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Vincent Vargas is a foreign language teacher at a private school in New York City. He runs websites dedicated to Casablanca (www.vincasa.com) and Richard Wagner (www.wagneroperas.com).

Thursday, February 17, 2005

Conductor Marcello Viotti Dies

Marcello Viotti, the famed musical director of Venice's La Fenice Opera House, died Wednesday night at a German hospital after falling into a coma following surgery. He was 50 years old.

The following is the obituary posted on the Washington Post website:

Conductor Marcello Viotti Dies in Germany
By GEIR MOULSONThe Associated Press
Thursday, February 17, 2005; 5:58 AM

BERLIN - Marcello Viotti, the music director of Venice's famed La Fenice Theater who also conducted at New York's Metropolitan Opera and other leading houses, died at a German hospital after falling into a coma. He was 50.

Viotti died Wednesday night after being in a coma for several days at a clinic in Munich, Germany, his agent, Paul Steinhauser, said by telephone from Vienna, Austria. Viotti, music director at La Fenice since 2002, conducted several renowned orchestras, including the Berlin Philharmonic and the English Chamber Orchestra. Viotti, music director at La Fenice since 2002, conducted several renowned orchestras, including the Berlin Philharmonic and the English Chamber Orchestra. He also conducted at opera houses around the world, including Milan's La Scala, the Met and the Vienna State Opera.

Born June 29, 1954, in the French-speaking part of Switzerland, Viotti held citizenship in several European countries, said the Hilbert artists' agency in Munich, which also represented him.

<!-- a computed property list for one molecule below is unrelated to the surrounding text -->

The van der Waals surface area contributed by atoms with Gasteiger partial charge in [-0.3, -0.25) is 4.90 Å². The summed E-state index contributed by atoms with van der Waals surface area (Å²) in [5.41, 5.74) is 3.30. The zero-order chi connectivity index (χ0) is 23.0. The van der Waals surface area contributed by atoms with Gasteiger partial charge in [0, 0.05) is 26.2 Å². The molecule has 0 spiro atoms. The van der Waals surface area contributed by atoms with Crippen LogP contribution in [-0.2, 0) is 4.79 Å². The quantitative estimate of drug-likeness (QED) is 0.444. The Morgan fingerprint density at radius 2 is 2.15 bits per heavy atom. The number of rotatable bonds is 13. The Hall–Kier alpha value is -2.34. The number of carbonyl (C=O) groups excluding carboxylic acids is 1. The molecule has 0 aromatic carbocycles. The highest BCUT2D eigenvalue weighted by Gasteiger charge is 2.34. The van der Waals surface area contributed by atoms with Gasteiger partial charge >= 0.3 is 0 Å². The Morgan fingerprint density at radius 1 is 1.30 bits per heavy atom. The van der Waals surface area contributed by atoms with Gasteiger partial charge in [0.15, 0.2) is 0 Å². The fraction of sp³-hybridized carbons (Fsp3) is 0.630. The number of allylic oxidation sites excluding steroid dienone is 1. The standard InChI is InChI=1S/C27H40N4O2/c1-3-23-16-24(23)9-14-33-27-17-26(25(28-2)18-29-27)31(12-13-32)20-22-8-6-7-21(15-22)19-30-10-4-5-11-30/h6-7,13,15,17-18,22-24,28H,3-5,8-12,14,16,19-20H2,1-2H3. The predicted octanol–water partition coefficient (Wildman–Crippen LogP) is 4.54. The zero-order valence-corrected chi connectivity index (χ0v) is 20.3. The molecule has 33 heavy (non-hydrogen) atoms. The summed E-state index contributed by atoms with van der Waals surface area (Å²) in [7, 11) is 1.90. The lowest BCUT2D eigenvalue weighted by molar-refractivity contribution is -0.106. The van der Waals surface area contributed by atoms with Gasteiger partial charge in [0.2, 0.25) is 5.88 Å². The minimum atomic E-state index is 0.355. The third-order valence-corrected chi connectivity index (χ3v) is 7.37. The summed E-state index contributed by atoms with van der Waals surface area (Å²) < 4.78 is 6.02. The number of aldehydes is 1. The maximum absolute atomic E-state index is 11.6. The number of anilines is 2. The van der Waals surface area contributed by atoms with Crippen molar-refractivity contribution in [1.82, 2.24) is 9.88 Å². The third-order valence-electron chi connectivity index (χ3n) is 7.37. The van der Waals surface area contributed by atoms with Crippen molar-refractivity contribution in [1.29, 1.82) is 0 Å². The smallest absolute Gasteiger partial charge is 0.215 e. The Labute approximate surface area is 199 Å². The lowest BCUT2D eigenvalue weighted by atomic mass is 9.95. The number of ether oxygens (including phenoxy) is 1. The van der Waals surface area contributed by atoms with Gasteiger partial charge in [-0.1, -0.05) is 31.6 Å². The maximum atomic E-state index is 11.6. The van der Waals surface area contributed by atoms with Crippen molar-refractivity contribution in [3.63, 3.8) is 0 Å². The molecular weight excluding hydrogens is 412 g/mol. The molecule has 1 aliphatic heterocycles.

He studied the piano, cello and voice at the Lausanne Conservatory and made his conducting debut in nearby Geneva with a wind ensemble that he founded. In 1982, he won first prize at the Gino Marinuzzi conducting competition in Italy, which kicked off his career.

Viotti rose to prominence as chief conductor of the Turin Opera. He also served as artistic director of the Lucerne Stadttheater in Switzerland and conducted orchestras in the German cities of Saarbruecken and Leipzig. At La Fenice, Viotti won acclaim for his production of Massenet's "Thais." His other productions at the storied Venice opera included Giuseppe Verdi's "La Traviata" and Richard Strauss's "Ariadne auf Naxos."

Viotti made his debut at the Met in 2000 with Giacomo Puccini's "Madame Butterfly." He later returned to the New York opera house for "La Boheme," "La Traviata" and Fromental Halevy's "La Juive." He recently conducted a production of Verdi's "Aida" there. This spring, he was due to conduct a new production of Richard Wagner's "Parsifal" in Venice. He also was scheduled to conduct "La Traviata" at the Salzburg Festival in Austria.

"I am so sad to tell you that it is finished. That's it," Viotti's brother, Silvio, wrote in a message posted on the conductor's Web site. "Marcello has finished his journey on this earth. I don't know what to say."

Details on other survivors and funeral arrangements were not immediately available.

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